India’s Maidan Moment: A Sea Change for Politics?
In Delhi, the Common Man Party finally tries to tackle the inequities of the world’s largest democracy.
- In Delhi, the Common Man Party finally tries to tackle the inequities of the world’s largest democracy.
- This weekend, for the first time in four decades, the Gandhi cap was the headgear of choice in Ramlila Grounds.
- A new leader in #Delhi promises a brighter future. Can he deliver? #ArvindKejriwal #India
- The AAP must delve into the mucky business of unclogging the pipes of Delhi’s governance.
In his acceptance speech as Chief Minister of Delhi state government in Ramlila Grounds, the “maidan” of the people’s movement which birthed the Aam Admi Party in India just over a year ago, Arvind Kejriwal confided that it was God who had ordained the Tsunami-like landslide win of the AAP (which gained 96% of the available seats).
None of the 100,000 supporters gathered there doubted for a minute that this was indeed so. For them, Kejriwal is indeed a God-sent savior.
His task is to protect them from the ugly corruption of state agencies, the morbid face of the traditional parties in Delhi and the lop-sided “development” which leaves 60% of Delhi’s citizens living in muck and filth.
They are without water or sewage systems, although electricity supply has improved significantly, post privatization by the previous Congress government.
Kejriwal still concludes his speeches with a rousing “Inquilab zindabad” (“Long live the revolution”), which is preceded by Bharat Mata Ki Jai (Praise be to Mother India) and followed by Vande Matram (the title of India’s National Song).
Maturing in his role
But it is clear that political experience has mellowed him. Signs of maturity include a firm rejection of the recently voiced ambitions of several AAP members to ignite AAP “fires” all over the country and spread the party – a mistake they committed last year.
Instead, Kerjiwal made a commitment that he will personally serve the people of Delhi for the full five years. This is also a reality check on the speed at which citizens should expect change. He also reached out to non-supporters with the assurance that he would be everyone’s Chief Minister, not just the AAP’s.
The Common Man Party (AAP) is clearly a new-age substitute for the erstwhile Congress — minus its dynasty, corruption, clunkiness and equipped with a dash of the Communist zeal for equity.
This weekend, for the first time in four decades, the Gandhi cap — a boat shaped headgear of white coarse cotton — was once again the headgear of choice in Ramlila Grounds.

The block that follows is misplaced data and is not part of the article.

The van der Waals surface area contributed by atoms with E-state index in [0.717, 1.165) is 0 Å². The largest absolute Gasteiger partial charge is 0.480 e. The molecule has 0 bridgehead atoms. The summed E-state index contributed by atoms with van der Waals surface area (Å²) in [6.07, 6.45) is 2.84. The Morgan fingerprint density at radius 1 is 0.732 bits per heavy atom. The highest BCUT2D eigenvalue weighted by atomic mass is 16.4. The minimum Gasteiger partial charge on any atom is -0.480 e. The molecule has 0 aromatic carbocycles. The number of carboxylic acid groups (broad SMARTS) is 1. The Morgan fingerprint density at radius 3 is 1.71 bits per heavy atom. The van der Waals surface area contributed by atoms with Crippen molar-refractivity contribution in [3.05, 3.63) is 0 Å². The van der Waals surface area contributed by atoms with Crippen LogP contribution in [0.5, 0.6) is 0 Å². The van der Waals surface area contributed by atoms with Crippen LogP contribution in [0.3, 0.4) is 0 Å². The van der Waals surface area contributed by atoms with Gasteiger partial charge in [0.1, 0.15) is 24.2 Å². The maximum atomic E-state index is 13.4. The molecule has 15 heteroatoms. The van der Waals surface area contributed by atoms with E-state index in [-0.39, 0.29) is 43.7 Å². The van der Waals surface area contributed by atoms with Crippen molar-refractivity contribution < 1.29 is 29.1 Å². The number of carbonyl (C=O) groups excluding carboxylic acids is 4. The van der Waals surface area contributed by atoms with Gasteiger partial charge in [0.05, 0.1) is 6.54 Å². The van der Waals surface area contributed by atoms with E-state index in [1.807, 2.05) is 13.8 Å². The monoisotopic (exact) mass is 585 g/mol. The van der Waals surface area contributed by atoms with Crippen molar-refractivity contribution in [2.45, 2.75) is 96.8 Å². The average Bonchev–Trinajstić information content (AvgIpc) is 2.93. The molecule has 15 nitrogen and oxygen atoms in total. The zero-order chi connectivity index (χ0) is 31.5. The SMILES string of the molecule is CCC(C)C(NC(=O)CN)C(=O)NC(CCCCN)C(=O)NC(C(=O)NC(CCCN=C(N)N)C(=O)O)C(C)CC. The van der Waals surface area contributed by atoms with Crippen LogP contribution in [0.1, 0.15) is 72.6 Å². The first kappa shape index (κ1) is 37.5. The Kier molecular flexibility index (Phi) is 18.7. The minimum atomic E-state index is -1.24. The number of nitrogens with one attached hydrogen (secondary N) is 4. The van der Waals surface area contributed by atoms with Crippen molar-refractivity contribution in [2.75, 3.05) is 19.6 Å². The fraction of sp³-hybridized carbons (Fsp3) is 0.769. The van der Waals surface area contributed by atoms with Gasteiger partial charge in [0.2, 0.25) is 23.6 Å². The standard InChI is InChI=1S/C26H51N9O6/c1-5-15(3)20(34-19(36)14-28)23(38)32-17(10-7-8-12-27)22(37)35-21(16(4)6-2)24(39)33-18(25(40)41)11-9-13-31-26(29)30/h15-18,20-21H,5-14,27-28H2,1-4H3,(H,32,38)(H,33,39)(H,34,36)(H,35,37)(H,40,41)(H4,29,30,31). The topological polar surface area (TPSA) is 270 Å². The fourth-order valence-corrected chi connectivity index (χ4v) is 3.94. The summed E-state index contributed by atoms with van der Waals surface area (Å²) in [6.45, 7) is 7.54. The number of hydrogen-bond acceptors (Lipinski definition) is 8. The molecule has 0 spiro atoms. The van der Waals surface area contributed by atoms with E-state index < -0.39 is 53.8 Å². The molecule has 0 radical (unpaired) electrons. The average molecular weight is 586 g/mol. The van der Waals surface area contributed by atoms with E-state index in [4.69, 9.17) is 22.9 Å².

A sea of 100,000 white Gandhi caps, emblazoned with the iconic jhadoo (broom) symbol of the AAP bobbed about. This simple instrument of defiance and political empowerment, dating back to India’s independence struggle, was proudly donned by all present.
Weakness in the cabinet
How long can the romance and dedication of a few drive a government to deliver? This is what remains in doubt.
The cabinet line-up is unremarkable. Four of the six Ministers are newcomers to both politics and government administration.
Kejriwal pledged that he and his team would work 24/7 for the people without rest. But this is meaningless hyperbole. Everyone knows that efficient governments are run not by tireless people, but by efficient systems and institutions, both of which remain in short supply.
Kejriwal also mentioned that the government would seek the advice of Bhen (Sister) Kiran Bedi (the BJP-nominated candidate for Chief Minister who was humiliatingly defeated by the AAP) and Ajay Makken of the Congress. One hopes he will also seek more professional help to flesh out his 70-point manifesto.
Service delivery is, of course, priority number one. Water, sewage and transport are directly within the Delhi government’s ambit and should be Kejriwal’s main focus if he wants to show performance. In the electricity sector, the private utilities have consistently improved their performance.
Upping the stakes
In contrast, policing, housing and land management are not within the mandate of the Delhi government. As a result, these matters cannot be among the AAP government’s priorities, even though reforms are important here too.
At best, Kejriwal can and should be a spokesperson for the citizens and press the Union (=federal) government to perform much better on these issues.
Setting specific targets for water supply, sewage disposal and treatment and travel time in Delhi should be right in the comfort zone of what the IIT alumni who make up much of the AAP should be able to deliver on.
Either way, now is the time for them to descend from the realm of high rhetoric and morality into the mucky business of unclogging the pipes of Delhi’s governance.
For Kejriwal and the AAP, the performance metrics – and the voters’ expectations – are pretty clear-cut:
1. Deliver clean water at a reasonable price to all.
2. Ensure that every dwelling and mohalla in Delhi gets a sewage collection system.
3. Ensure that Delhi’s sewage is treated before it is discharged into the Jumna river.
4. Ensure that public transport is available within a ten minute walk of every dwelling in Delhi at a frequency of not more than 15 minutes during peak hours, 30 minutes during off-peak hours and 60 minutes all through the night.
If you can do this, sir, in 2020 you are sure to get 99% of the seats, possibly with the BJP choosing not to contest.